18 Anthony April 30, 2008 at 9:44 pm

If plural were to be legalized anywhere in the U.S., it would have to be legalized in a way which didn’t require the marriage to have 1 man and 1 or more women – marriages of one woman and more than one man, or “group marriages”, with more than one man and more than one woman, would also become legal. While I think that biological imperatives will end up creating more polygynous marriages than all other plural marriages combined, the others will relieve some of the social pressure on gender balance. Legalization will also make it harder for people in poygamous marriages to get welfare benefits, and easier to “divorce”. (Dissolving plural marriages will make lots of money for some divorce lawyers – plural marriage will be technically far more complex than same-sex marriage.) Both of those things will make the formation of communities like the FLDS communities rather more difficult, and make it easier to prosecute FLDS types for statutory rape or child abuse.

19 jorod April 30, 2008 at 10:45 pm

The Christian Ethic has brought prosperity. freedom and the protection of individual rights to the West. Why go backwards now?

20 mpkomara May 1, 2008 at 5:53 am

T– You don’t need a piece of paper from a governemnt to define your special relationship.

21 laughorcry May 1, 2008 at 8:15 am

You guys are forgetting the most portentous implication of legalizing plural marriage, the immigration effect. In a thought experiment, I could marry the entire female population of, let’s say, St. Petersburg between, picking some random numbers, 21 and 35 and sponsor the bunch for spousal visas. For those whose greatest desire is even-opener borders, this is the nuclear (but not nuclear family) option.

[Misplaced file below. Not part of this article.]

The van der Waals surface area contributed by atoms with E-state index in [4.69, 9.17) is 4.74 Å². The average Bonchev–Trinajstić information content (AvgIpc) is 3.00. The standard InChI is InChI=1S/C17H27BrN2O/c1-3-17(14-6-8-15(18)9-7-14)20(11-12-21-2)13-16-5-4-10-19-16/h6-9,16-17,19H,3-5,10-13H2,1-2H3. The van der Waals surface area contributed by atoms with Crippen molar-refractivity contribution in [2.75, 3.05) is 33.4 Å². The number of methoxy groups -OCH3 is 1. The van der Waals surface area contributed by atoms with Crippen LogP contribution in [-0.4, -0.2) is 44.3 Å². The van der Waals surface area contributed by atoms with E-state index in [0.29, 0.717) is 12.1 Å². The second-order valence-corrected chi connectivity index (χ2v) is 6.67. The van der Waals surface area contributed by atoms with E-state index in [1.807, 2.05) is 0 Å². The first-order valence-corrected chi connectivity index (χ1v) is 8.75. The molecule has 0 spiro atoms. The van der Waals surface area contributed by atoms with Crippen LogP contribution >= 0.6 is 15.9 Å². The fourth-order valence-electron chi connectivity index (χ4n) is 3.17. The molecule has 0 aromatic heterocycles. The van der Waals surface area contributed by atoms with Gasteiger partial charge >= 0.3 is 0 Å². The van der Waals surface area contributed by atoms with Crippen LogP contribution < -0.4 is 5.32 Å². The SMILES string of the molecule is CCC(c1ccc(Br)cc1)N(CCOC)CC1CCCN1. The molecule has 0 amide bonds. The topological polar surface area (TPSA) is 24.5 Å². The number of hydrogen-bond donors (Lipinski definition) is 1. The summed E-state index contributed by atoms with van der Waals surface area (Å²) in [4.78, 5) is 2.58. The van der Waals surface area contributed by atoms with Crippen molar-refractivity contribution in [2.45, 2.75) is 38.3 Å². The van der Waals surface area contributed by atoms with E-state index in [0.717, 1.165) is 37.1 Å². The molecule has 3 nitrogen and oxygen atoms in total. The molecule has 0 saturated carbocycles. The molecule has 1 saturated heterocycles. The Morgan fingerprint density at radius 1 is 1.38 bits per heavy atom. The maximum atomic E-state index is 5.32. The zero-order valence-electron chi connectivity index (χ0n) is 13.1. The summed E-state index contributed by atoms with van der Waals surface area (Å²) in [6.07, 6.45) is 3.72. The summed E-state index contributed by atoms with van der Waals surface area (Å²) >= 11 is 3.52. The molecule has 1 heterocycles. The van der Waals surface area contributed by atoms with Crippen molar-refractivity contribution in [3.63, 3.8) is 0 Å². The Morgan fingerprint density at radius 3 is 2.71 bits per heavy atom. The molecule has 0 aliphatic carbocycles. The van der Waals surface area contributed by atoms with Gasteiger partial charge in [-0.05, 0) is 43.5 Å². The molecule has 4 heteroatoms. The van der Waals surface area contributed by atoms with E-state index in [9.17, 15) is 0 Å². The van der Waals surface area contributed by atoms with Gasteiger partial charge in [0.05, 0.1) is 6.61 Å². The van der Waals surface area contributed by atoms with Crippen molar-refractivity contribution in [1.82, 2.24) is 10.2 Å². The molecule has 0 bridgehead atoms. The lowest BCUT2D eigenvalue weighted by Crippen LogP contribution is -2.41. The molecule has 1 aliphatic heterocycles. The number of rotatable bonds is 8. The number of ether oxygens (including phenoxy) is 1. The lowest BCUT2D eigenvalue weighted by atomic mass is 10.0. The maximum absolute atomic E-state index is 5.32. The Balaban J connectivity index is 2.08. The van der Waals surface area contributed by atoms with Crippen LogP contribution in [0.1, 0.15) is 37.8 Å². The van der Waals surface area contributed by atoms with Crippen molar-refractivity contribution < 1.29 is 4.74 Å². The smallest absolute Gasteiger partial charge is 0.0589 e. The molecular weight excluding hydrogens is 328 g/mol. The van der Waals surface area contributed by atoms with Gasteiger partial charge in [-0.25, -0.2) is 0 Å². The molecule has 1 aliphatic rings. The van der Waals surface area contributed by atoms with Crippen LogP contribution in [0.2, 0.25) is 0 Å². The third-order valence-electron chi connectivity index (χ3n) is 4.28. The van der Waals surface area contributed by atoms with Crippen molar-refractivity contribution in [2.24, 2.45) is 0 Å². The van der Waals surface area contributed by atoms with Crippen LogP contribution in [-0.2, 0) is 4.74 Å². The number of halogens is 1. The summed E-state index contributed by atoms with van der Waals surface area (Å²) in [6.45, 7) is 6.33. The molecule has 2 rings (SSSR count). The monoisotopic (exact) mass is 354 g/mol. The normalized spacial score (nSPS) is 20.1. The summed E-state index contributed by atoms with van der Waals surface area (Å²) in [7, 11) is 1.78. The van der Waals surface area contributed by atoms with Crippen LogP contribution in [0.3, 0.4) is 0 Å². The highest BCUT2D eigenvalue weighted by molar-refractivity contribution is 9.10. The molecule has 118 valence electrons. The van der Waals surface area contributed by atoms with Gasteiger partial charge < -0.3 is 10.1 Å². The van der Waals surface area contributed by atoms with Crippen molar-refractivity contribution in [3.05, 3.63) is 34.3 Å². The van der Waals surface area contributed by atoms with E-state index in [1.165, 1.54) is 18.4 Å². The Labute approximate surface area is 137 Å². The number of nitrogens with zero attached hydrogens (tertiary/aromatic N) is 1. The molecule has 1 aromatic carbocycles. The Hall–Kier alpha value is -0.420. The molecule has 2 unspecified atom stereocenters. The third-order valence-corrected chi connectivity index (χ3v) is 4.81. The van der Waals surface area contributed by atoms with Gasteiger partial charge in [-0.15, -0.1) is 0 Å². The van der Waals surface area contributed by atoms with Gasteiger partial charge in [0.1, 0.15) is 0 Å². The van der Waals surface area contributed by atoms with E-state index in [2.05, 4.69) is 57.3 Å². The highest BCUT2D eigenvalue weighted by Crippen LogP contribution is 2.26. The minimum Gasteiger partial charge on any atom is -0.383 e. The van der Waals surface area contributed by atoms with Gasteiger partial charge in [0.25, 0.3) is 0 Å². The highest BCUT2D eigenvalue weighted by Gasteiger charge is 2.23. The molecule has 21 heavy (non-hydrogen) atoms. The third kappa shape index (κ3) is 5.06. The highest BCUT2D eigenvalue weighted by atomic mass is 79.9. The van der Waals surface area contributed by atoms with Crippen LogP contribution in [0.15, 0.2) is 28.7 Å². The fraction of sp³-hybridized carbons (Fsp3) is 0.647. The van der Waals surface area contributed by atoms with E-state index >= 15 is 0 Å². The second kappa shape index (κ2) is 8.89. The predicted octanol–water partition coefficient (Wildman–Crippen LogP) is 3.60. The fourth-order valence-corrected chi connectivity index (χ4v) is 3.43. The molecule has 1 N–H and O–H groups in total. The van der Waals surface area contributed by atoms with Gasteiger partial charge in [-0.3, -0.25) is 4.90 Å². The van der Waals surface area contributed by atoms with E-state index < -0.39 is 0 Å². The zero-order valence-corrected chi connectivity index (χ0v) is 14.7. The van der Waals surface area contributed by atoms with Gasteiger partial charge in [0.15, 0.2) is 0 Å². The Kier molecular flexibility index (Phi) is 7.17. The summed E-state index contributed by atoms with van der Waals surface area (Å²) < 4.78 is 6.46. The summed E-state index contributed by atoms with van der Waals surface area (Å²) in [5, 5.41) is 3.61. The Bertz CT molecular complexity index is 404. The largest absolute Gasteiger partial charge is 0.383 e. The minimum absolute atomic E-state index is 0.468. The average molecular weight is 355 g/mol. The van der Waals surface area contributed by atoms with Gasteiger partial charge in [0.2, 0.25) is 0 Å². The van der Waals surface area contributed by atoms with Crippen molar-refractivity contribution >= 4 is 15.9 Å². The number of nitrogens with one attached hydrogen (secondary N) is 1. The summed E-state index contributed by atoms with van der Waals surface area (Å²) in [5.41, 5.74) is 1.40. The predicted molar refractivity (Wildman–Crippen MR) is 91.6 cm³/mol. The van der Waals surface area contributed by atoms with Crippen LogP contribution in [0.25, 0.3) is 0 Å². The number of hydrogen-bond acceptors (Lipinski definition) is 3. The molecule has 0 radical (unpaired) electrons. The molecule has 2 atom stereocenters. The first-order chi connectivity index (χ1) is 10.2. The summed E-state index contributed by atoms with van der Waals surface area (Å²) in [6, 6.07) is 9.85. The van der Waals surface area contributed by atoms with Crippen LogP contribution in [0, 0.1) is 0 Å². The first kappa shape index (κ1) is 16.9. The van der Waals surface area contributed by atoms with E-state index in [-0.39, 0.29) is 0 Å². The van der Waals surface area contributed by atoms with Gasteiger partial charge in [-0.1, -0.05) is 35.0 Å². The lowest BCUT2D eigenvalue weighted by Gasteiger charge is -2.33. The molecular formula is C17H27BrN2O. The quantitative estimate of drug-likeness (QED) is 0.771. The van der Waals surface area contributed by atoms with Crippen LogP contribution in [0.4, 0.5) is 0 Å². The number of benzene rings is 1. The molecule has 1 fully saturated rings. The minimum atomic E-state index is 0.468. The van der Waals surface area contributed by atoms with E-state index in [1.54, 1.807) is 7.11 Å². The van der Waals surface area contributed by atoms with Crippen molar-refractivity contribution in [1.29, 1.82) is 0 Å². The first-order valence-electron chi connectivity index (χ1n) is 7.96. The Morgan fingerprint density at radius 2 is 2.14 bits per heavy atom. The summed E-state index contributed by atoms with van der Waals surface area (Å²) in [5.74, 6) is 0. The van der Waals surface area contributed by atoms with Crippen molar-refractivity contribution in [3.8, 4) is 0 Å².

22 ChurchyLeFemme May 1, 2008 at 1:19 pm

d.cous mentions one of the most important side effects of imbalanced polygamy (where one sex marries multiples of the other sex). Removing issues of choice and assuming that only people 18 and up will get married you still have a problem. If men are able to take multiple wives, and marriage is based on purely rational “who can successfully raise my children”, older more men with more established lives leave younger men with very few choices of wives. And worse gives the older men an incentive to chase the younger aggressive men men out of the community. You end up with a society similar to Lions. Eventually the men shift most of their effort to protecting a awkward position leaving the women to maintain the family and household.